By Pawlos Belete
In Capital Newspaper, Tuesday, 22 November 2011, Addis Ababa, Ethiopia
A balanced diet for children under the age of two can increase Ethiopia’s Gross National Product by three percentage points and the country should address malnutrition from the day a child comes into the world, according to a senior nutrition advisor at the Ministry of Health (MoH).
Alive and Thrive (A & T) initiative, a five year project financed by Bill and Melinda Gates foundation in Ethiopia, Bangladesh and Vietnam in a bid to improve infant feeding practices, was launched recently. The organization is utilizing media, communication and training materials to reduce malnutrition problems in Ethiopian infants.
“Globally, food and nutrition security is getting increased attention. Good nutrition between pregnancy and age two (during the first 1,000 days) contributes to good health, better educational achievement and future income earning potential. Investment in nutrition is vital for achieving many MDGs including: eradicating poverty, reducing child mortality, improving maternal health, combating HIV/AIDS, empowering women, and achieving primary education,” said Frew Lema, Senior Nutrition Advisor at MoH.
The government of Ethiopia has introduced various national policies and programs to curb the problem of malnutrition. In terms of program implementation, for instance, 11 million children under five years old received vitamin A supplements and de-worming in the past, Community Based Nutrition scaled up to 300 Woredas; Community Managed Acute Malnutrition has been decentralized to more than 8,000 sites; and salt iodization has been legalized.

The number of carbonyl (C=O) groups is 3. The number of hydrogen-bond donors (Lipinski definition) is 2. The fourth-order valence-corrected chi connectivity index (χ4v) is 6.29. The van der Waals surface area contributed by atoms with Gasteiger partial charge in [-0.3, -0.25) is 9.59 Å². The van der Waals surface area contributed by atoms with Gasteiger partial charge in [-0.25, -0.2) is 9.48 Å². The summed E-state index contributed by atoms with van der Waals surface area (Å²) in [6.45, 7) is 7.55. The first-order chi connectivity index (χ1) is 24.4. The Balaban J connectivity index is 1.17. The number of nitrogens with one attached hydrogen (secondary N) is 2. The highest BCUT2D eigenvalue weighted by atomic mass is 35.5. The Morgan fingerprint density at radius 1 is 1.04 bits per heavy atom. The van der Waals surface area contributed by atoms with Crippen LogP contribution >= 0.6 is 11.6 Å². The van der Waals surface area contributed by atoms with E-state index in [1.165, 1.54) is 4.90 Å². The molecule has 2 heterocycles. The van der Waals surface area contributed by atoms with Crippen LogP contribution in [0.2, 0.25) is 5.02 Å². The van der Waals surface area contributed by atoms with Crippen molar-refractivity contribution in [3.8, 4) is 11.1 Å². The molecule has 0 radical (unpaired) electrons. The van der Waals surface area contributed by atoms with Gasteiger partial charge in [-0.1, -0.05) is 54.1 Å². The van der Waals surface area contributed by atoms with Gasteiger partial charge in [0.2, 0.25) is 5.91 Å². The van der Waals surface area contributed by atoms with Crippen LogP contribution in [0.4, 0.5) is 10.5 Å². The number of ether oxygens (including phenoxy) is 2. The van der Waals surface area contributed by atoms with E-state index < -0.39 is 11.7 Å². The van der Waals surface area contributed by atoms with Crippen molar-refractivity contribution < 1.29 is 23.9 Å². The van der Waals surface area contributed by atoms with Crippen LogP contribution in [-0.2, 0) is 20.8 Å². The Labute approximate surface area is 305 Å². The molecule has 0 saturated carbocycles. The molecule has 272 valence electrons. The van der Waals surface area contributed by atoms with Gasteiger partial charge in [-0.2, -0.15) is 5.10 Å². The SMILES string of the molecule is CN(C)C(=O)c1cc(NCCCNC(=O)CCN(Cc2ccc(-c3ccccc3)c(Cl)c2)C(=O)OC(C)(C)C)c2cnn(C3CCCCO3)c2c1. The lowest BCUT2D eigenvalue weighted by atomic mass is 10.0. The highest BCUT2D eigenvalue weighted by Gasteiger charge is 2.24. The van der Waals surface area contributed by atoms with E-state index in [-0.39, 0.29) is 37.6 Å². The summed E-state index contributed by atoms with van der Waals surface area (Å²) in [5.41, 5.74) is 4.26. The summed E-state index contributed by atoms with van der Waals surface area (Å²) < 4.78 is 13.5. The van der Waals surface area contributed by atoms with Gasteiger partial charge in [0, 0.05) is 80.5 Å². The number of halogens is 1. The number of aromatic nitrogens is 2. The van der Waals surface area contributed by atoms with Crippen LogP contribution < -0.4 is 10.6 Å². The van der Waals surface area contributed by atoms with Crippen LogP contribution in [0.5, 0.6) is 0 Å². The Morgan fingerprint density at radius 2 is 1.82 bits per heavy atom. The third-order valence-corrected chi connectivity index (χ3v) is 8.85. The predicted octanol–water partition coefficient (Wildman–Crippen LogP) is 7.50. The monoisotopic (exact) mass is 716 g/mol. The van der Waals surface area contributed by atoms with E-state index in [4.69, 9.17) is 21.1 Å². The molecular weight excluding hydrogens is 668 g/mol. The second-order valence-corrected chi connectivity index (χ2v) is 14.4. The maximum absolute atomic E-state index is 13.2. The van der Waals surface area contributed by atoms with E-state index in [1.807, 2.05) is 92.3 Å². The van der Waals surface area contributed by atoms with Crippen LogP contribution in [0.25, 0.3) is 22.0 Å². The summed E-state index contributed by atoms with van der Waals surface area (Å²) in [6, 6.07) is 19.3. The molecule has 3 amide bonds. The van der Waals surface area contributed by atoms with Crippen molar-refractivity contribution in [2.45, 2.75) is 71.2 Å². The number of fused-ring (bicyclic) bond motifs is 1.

The progress Ethiopia has made so far is very promising especially in reducing underweight babies by 10 percent and overly thin infants by eight percent. There has been a dramatic reduction of the mortality rate for children under five; from 123 to 88 per 1,000 living babies from 2005 to 2010, according to the nutrition advisor.
“These achievements will not slow our efforts, rather it encourages us to further scale up our interventions,” he added.
A&T aims to reach 16 million children under the age of two in its five year program. It also plans to increase the number of exclusively breastfed infants under the age of six by 1.5 million. This could save more than 300,000 lives and protect an additional 700,000 children from stunted growth, according to nutrition experts.
“To really invest in human capital we must insist on proper child nutrition from day, otherwise malnutrition and stunted growth will remain a vicious circle that will deter the long term development of any nation,” argued Teweldebran Hailu, Senior Country Director, A&T Ethiopia office.
Ethiopia is home to about six million stunted children under the age of two, due to malnutrition. Almost 44 percent of Ethiopia’s children under the age of five are stunted.
According to information obtained from the project office of Alive and Thrive, it is a 70 million dollar five year project currently in its third year of operation. It has been implemented in four regions of Ethiopia including Amhara, Oromiya, Southern Nations Nationality and Peoples, and Tigray.